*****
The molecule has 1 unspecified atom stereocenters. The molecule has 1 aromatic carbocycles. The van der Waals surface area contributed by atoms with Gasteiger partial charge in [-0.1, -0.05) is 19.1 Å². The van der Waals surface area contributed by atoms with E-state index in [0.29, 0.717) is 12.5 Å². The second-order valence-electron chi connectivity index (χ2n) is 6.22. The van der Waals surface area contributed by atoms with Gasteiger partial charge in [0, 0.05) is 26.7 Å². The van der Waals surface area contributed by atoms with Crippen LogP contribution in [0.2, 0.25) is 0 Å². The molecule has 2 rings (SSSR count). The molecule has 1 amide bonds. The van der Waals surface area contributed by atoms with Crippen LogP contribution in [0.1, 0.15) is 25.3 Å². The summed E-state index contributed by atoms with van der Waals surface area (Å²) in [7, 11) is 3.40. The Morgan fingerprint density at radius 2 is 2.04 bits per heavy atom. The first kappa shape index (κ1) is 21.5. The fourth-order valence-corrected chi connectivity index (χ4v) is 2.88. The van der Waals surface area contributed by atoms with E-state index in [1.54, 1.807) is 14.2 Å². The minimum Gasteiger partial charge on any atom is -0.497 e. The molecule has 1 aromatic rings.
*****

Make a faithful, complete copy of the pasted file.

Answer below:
The molecule has 1 unspecified atom stereocenters. The molecule has 1 aromatic carbocycles. The van der Waals surface area contributed by atoms with Gasteiger partial charge in [-0.1, -0.05) is 19.1 Å². The van der Waals surface area contributed by atoms with E-state index in [0.29, 0.717) is 12.5 Å². The second-order valence-electron chi connectivity index (χ2n) is 6.22. The van der Waals surface area contributed by atoms with Gasteiger partial charge in [0, 0.05) is 26.7 Å². The van der Waals surface area contributed by atoms with Crippen LogP contribution in [0.2, 0.25) is 0 Å². The molecule has 2 rings (SSSR count). The molecule has 1 amide bonds. The van der Waals surface area contributed by atoms with Crippen LogP contribution in [0.1, 0.15) is 25.3 Å². The summed E-state index contributed by atoms with van der Waals surface area (Å²) in [7, 11) is 3.40. The Morgan fingerprint density at radius 2 is 2.04 bits per heavy atom. The first kappa shape index (κ1) is 21.5. The fourth-order valence-corrected chi connectivity index (χ4v) is 2.88. The van der Waals surface area contributed by atoms with E-state index in [1.54, 1.807) is 14.2 Å². The minimum Gasteiger partial charge on any atom is -0.497 e. The molecule has 1 aromatic rings.